In the money race, Romney has trounced his counterparts in fundraising in Tennessee, raking in over $930,000 in the state so far, according to FEC reports. Paul has raised nearly $269,000, followed by Gingrich at $159,000. Santorum, who held a fundraiser in the Nashville area Wednesday evening, has raised a little over $38,000 in the state of Tennessee, but Santorum's campaign has boasted about the steady donations flowing into its war chest.
But regardless of the funds available to their campaigns, the candidates have to decide how much time and resources they want to spend in the state while other major contests, such as Ohio, Georgia and Oklahoma, loom as well. Santorum held two events in the state on Wednesday in Knoxville and Nashville along with attending a fundraiser and may return to the state before Super Tuesday.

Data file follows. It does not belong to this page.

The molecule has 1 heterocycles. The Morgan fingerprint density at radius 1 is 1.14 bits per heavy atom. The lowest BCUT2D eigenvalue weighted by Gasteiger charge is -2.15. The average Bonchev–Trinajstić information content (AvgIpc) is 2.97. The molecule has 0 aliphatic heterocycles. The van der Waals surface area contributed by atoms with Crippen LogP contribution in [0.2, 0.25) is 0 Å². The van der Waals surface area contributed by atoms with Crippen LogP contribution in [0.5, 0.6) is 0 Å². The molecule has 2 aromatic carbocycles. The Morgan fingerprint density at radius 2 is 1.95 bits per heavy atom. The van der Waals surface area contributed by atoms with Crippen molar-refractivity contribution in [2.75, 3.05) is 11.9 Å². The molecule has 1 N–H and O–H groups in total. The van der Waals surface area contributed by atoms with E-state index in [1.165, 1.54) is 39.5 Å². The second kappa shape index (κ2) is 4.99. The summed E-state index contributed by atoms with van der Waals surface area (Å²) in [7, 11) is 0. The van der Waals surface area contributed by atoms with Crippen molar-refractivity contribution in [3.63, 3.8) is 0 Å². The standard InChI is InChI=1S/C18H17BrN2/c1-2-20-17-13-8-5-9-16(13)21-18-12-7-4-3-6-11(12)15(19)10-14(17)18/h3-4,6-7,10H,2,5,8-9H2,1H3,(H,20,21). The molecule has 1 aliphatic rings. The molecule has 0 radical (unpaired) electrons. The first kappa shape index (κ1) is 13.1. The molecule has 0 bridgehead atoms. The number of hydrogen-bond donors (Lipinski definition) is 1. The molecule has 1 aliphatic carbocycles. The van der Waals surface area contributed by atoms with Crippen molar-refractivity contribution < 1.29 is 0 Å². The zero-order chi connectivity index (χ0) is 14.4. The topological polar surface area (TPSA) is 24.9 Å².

Romney, who has announced a slew of endorsements from elected Tennessee officials, including the governor, has yet to hold a public event in Tennessee this cycle but has attended a number of fundraisers in the state, most recently on Nov. 17. It is unknown at this time whether Romney will campaign in the state before Tuesday's contest.
Gingrich was in the state earlier in the week but does not plan on returning to the state before Super Tuesday as he intends to focus on racking up delegates in Georgia with a brief jaunt to Ohio on Saturday, but his heavy focus on southern states might not reap as great of benefits in Tennessee as he had hoped, unlike Huckabee, who in 2008 carried Tennessee and other southern states.
"Huckabee tapped into the evangelical vote, but he also didn't have the baggage Gingrich had," noted Greer. "Huckabee was a very strong candidate, and Gingrich is a powerful figure, but he's controversial."